#MakeEveryWeek 3: Beating the Crowds at the DMV

Editor’s Note: This article previously appeared in a different format as part of The Atlantic’s Notes section, retired in 2021.

How did a Department of Motor Vehicles become a national symbol of government incompetence? There are plenty of theories: uninterested employees, inflexible rules, interminable wait times. But one in particular caught my eye:

DMVs have an atrocious problem with uneven demand. EVERYBODY shows up at the DMV in about 3 days at the end of the month, and the first two or three days of it. Go to a DMV in the middle of the month, and you will likely find far shorter lines. But unlike many private companies, DMVs can’t easily scale staffing up and down.

This offers a window of hope. If you time your visit right, you can beat the rush and save yourself from the soul-grinding sandpaper rasp of a normal DMV experience. But how can one understand the mysterious rhythms of America’s most-visited bureaucracy?


In this week’s project, I think I’ve found a way. The DMV in Washington, D.C., kindly provides webcam feeds of its centers, like this one in Georgetown. They’re updated every minute to show you the size of the crowd before you schlep down there.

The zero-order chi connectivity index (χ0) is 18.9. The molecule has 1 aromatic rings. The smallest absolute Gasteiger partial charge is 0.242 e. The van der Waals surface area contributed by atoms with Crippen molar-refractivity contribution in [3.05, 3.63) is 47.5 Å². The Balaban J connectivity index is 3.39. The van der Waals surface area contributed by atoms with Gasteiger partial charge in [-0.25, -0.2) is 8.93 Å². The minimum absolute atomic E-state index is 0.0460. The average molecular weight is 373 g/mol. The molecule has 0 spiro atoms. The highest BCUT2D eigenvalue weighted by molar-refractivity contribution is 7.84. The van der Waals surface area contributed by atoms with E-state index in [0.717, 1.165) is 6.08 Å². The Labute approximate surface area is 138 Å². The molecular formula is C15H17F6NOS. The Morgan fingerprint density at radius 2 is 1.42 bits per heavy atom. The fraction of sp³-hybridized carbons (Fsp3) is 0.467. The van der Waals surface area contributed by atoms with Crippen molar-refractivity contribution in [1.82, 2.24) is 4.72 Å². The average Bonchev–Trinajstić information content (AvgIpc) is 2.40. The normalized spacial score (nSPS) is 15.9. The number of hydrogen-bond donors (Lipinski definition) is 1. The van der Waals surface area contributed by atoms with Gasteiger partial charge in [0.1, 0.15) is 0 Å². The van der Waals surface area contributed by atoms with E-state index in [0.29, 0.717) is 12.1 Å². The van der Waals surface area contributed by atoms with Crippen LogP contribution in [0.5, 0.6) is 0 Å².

A programming concept called computer vision could help here. Computers aren’t good at intuitively understanding images—that’s why so many of those online human-checks you fill out before buying concert tickets or something involve deciphering a line of text in a picture. But they’ve gotten exponentially better at recognizing patterns. And in this case, the DMV long ago made a decision that will make determining the relative number of people in this photo very easy: They bought those goofy blue chairs.

It’s a color that doesn’t exist anywhere else in the picture. And as the waiting room fills up with people, there’s less and less blue in the photo. By downloading the camera footage at regular intervals and counting how much of the image is colored that shade of blue, I can estimate how many open seats are still available. Here, the computer has run its analysis and colored all the blue seats bright red:

Pretty good, huh? I’ve written the code (technical blog post here), and I’m now going to let the script run every minute for a few weeks so I can gather multiple datapoints for every time slot. Once I’ve built up enough information to puzzle out DMV traffic trends, I’ll visualize the results and post in this Notes series.